Studying abroad was never in the cards for me. Semester after semester, I’d see that my friends from other universities were having the time of their lives as they traveled through Europe, Australia and Asia.
As a transfer student coming to NYU last year as a junior and a double major, I didn’t think studying abroad would be possible. I talked to my advisor early in my NYU career, and we fit it into my schedule, which led me to study abroad this summer in Madrid, Spain.
Before enrolling at NYU Madrid this May, I had never been to Europe. Then, suddenly, I was 21 years old and moving to Europe alone for six weeks. I always said that if I were lucky enough to go abroad, I’d go to London or Sydney — two cities that wouldn’t require me to learn another language.
But, because of CAS’s foreign language requirements, I ended up in Spain for an intensive intermediate Spanish course that met four hours a day, four days a week. Despite having learned Spanish as a kid and having spoken a bit of Spanish at home, I was in no way prepared to live in a country where I felt I didn’t really know the language.
I was scared, I was alone and I didn’t know my roommates or my classmates. Six weeks is much longer than it seems, especially when you truthfully cannot talk to anyone but your classmates because no one understands you. There were moments when I longed for home, like the time I didn’t know how to say exactly what I wanted at a restaurant or the time our apartment’s electricity went out for three days and my roommates and I sweltered in the 95-degree Spanish heat before I was finally able to communicate it to our building’s concierge (who ended up fixing it in two minutes).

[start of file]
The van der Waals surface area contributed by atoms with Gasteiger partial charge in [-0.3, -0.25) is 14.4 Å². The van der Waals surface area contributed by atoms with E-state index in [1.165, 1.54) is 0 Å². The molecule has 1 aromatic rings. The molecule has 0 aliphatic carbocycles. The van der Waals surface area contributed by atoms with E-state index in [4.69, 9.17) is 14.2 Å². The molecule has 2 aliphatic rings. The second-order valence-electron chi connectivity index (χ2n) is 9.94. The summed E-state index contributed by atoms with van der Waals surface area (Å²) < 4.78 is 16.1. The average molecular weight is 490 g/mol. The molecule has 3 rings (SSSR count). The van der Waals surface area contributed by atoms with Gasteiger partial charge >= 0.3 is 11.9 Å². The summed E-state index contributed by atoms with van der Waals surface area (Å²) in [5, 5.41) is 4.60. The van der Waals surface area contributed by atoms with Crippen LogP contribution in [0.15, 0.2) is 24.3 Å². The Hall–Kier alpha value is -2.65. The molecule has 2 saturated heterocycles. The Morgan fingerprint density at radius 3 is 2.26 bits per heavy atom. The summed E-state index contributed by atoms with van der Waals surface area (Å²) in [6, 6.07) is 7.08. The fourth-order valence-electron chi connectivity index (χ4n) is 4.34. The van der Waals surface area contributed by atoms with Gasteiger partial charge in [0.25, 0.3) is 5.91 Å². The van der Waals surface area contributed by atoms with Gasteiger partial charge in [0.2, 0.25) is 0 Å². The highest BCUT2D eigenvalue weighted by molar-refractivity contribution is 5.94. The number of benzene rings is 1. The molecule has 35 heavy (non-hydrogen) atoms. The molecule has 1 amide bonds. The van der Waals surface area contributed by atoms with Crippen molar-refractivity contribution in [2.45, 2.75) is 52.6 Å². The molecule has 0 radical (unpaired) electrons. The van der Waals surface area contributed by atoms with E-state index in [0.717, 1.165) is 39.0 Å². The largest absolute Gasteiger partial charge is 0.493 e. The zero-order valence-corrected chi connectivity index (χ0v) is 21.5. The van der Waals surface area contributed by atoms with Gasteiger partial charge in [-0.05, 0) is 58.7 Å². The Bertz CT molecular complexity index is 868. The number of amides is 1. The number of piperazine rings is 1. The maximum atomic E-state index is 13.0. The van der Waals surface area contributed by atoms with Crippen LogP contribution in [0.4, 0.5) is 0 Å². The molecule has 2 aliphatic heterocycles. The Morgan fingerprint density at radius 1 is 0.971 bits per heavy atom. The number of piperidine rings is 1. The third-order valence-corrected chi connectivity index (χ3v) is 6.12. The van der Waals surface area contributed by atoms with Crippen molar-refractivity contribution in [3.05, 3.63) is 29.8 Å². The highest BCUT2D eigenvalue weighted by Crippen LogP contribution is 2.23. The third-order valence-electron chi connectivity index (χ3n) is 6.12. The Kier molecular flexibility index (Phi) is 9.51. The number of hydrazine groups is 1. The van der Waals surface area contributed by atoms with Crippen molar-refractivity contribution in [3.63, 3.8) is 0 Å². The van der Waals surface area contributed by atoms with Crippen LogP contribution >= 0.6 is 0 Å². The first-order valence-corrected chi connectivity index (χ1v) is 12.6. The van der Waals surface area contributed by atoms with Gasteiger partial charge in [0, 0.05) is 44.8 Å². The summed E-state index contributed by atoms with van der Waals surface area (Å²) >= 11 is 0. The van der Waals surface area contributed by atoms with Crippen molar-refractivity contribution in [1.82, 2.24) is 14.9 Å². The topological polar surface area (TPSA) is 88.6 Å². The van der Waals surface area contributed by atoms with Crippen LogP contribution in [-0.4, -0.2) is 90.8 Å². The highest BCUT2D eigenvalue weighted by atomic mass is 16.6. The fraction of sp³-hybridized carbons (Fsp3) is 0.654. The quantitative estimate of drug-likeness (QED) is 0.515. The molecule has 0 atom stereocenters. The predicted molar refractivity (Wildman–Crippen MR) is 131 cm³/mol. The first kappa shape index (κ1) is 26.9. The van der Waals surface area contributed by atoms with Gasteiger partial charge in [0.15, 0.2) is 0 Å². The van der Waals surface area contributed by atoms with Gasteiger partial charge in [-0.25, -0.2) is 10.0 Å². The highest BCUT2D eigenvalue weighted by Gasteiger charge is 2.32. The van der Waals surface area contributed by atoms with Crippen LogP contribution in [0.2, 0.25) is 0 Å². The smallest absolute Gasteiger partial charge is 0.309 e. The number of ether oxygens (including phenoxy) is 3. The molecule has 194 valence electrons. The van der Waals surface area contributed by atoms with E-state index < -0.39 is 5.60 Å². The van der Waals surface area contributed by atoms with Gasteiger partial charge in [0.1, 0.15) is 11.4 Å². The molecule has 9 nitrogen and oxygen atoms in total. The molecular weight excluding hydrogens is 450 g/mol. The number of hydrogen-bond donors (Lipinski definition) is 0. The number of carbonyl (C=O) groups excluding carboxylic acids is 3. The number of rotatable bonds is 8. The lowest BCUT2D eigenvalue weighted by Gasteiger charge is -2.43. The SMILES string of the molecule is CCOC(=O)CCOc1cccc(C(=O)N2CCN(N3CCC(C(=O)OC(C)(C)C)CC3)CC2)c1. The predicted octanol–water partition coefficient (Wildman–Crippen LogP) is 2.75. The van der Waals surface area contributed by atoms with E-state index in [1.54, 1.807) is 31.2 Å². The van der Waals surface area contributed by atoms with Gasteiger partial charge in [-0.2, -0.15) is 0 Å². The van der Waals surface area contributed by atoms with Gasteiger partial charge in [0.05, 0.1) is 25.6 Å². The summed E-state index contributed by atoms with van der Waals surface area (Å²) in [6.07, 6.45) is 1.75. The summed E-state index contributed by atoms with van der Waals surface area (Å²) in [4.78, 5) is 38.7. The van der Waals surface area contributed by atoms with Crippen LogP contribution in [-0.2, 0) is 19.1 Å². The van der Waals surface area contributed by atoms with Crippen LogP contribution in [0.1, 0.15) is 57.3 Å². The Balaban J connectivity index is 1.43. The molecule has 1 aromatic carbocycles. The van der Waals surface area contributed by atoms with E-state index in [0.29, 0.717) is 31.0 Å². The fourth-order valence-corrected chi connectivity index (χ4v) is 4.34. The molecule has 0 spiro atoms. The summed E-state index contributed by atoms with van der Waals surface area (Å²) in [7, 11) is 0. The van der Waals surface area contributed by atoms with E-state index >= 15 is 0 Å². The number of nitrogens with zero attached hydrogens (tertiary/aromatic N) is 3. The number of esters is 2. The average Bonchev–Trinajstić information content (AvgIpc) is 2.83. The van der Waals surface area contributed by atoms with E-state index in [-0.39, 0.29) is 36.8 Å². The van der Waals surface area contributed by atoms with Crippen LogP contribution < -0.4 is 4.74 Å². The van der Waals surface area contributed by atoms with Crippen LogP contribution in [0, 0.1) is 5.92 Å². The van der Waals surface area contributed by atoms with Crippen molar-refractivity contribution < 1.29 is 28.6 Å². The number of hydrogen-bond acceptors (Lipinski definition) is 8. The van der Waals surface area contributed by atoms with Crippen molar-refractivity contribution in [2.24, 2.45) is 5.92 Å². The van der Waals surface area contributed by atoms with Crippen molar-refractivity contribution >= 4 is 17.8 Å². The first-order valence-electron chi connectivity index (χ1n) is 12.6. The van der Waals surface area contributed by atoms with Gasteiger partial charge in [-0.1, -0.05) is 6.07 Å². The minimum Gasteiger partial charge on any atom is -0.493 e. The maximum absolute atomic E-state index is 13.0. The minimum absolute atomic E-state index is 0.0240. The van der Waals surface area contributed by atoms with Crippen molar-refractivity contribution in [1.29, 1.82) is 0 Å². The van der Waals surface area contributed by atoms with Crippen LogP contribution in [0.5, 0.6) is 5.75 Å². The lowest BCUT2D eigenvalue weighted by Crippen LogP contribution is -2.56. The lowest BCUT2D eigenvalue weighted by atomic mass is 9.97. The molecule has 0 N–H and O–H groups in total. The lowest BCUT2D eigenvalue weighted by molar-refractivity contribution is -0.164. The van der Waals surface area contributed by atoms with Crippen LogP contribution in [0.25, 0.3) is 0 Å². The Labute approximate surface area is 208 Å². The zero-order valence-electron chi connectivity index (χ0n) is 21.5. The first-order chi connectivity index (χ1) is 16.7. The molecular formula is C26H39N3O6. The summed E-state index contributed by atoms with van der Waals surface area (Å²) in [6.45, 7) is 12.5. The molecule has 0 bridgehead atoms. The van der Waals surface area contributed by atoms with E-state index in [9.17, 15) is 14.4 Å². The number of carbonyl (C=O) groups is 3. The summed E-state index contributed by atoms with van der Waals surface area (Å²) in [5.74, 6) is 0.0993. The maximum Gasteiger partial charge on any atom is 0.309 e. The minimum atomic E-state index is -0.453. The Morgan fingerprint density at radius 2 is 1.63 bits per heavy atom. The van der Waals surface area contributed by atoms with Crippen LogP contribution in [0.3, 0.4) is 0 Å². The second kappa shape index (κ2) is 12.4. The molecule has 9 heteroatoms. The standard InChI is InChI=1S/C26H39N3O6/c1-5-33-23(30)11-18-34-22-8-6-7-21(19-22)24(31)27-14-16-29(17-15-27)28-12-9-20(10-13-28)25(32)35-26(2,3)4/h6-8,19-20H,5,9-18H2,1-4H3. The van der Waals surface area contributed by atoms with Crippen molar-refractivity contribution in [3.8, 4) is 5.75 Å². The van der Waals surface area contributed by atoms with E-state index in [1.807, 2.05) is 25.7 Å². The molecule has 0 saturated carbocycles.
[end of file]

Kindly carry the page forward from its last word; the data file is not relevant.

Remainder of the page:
But there were also times I’ll never forget. Drinking sangria in our apartment in the center of the city, walking on the beaches of Mediterranean islands late at night, hiking a famous pilgrimage on the north coast with 60 of my classmates, exploring castles in Lisbon, Portugal and going on a canal tour in Amsterdam after visiting the Anne Frank House were a few highlights.
More than anything, I discovered cultures I never knew existed while in Madrid. I shared stories with people from Australia and South Africa in a hostel in Portugal. I accidentally spoke Portuguese to a man in a train station in Holland.
I honestly hadn’t thought of Madrid much since the program ended. But during my first class this semester, I spotted a familiar face across the room: a girl with whom I spent four hours a day, four days a week this summer. We hugged, then she said, “Don’t you miss Madrid every day? I do.” “I do, too,” I told her.
As a senior set to graduate next spring, I already know one of the highlights of my time at NYU will be being fortunate enough to spend a few weeks living in another country, where I learned of cultures so different from my own.
Email Jessica Martinez at [email protected]